Andre Boynton, who claims to be a sovereign citizen, is also a serial child sex offender. He was previously convicted of sexual imposition and kidnapping of a 13-year-old and is currently serving time in prison for the kidnapping and rape of a 14-year-old in 2008.

During his incarceration, Boynton and his accomplice, Anika George, coordinated a small child pornography ring in Cleveland, Ohio. George preyed on boys, ages nine to 13, who she forced to have sexual relations with a disabled 14-year-old girl while she filmed them on her cell phone and Boynton directed the video from the prison phone.

George was arrested in 2014 and ejected from her trial on the first day for trying to upend the defense table. Boynton, who also faced charges for his part in their operation, was unruly at his trial and expelled before jury selection could begin. While being escorted out of the courtroom by the bailiffs Boynton yelled at his attorney, who he argued did not represent him, that he would charge him $100,000 every time the lawyer spoke on his behalf.

George and Boynton were convicted on August 4, 2017 of child rape, child pornography, human trafficking, conspiracy and voyeurism. Both are awaiting sentencing and could be facing life in prison without the possibility of parole.



Jason Blomgren, who is about to be sentenced for his role in the Bundy Occupation of the Malheur Wildlife Refuge recently tested positive for oxycodone — twice. This violates the conditions of his release. Blomgren is claiming, through his attorney, that he regularly eats ‘everything’ bagels, and that the poppy seeds therein gave him a false positive.

The court seemed amenable to Blomgren’s defense since the petition stating that Blomgren violated the terms of his release has been withdrawn and he has been ordered by the judge not to eat any more poppy seeds.



Don Ickes’ car displayed a license plate form the Embassy of Heaven, an anti-government group made up of religious sovereign citizen tax protestors. when he was stopped for speeding in 2011. After being notified by a state trooper that he needed to pull over, Ickes took his time, and eventually pulled into the driveway of a home belonging to another sovereign citizen. He then locked himself in his car and refused to provide his license or registration to the officer.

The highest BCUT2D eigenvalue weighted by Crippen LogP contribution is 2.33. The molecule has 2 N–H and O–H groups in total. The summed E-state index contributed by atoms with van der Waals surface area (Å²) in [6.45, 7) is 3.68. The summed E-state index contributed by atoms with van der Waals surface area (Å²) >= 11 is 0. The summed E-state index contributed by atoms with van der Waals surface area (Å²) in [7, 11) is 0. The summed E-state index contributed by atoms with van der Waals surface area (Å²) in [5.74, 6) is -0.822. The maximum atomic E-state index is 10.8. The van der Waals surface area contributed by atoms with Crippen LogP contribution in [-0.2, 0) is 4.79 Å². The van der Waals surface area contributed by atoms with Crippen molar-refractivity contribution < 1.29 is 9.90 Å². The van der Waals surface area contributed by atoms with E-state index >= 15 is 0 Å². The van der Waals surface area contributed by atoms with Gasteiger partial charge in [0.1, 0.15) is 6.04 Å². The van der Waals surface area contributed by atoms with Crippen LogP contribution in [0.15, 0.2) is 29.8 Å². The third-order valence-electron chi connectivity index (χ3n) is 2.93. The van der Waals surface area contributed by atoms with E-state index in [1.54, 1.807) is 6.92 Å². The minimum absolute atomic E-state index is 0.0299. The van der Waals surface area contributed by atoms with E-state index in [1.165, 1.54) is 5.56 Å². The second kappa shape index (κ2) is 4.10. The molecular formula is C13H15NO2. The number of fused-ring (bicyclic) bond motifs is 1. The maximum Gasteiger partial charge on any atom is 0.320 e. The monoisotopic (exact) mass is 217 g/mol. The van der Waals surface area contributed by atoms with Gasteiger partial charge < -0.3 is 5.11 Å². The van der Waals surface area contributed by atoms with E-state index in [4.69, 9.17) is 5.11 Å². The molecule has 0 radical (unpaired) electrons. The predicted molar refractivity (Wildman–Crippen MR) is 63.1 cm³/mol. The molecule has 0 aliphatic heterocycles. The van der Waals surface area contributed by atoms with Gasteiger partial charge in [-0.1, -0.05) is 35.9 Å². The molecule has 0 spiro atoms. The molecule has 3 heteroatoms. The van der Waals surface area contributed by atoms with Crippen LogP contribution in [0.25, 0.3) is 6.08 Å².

Getting nowhere with Ickes, the trooper requested backup. And after Ickes still refused to comply, one officer recognized him from past clashes with law enforcement. The officers broke the window and forcibly removed him from his vehicle.

Possibly emboldened by a 2002 trial court ruling which said that his refusal to show identification to game officers was within his constitutional rights, Ickes accused the troopers of using excessive force against him and filed a civil rights complaint.

On August 1, a federal appeals court dismissed Ickes’ complaint. The three-judge panel concluded that the officers had a reasonable concern, based on Ickes’ non-compliance and license plate, that an escalation could occur and had no way of knowing if Ickes was armed at the time or would use his own vehicle as a weapon against them.



On July 22, Vencenzo Green, II, tried to evade York County deputies, leading them on a chase while he threw marijuana out of his SUV. When sheriffs caught up to Green and arrested him, he told them he was a sovereign citizen and they did not have the authority to arrest him.

Green was charged with driving on a suspended license, failure to return a suspended license, possession of marijuana with intent to distribute, littering and possession of cocaine.

Vencenzo Green.
Vencenzo Green. Photo courtesy



In 2012, sovereign citizen tax protestor James A. Stuart, Jr., of Delafield, Wisconsin, was sentenced to 33 months in prison for tax evasion. Stuart owed approximately $239,400 in back taxes to the IRS.

After receiving a guilty verdict, Stuart blamed his attorney, Robert Bernhoft — who defended actor Wesley Snipes on similar charges — telling the court that he was inadequately defended. A court of appeals heard his case, but affirmed the district court’s decision, sending Stuart to prison for his crimes.

Stuart was released in January 2015 and put on probation, but has been AWOL according to a judge overseeing the case.  Stuart was scheduled to appear at a probation revocation hearing in July, but never showed up and U.S. Marshals were sent to recover him. He was arrested on July 24 and remanded into the Marshals’ custody.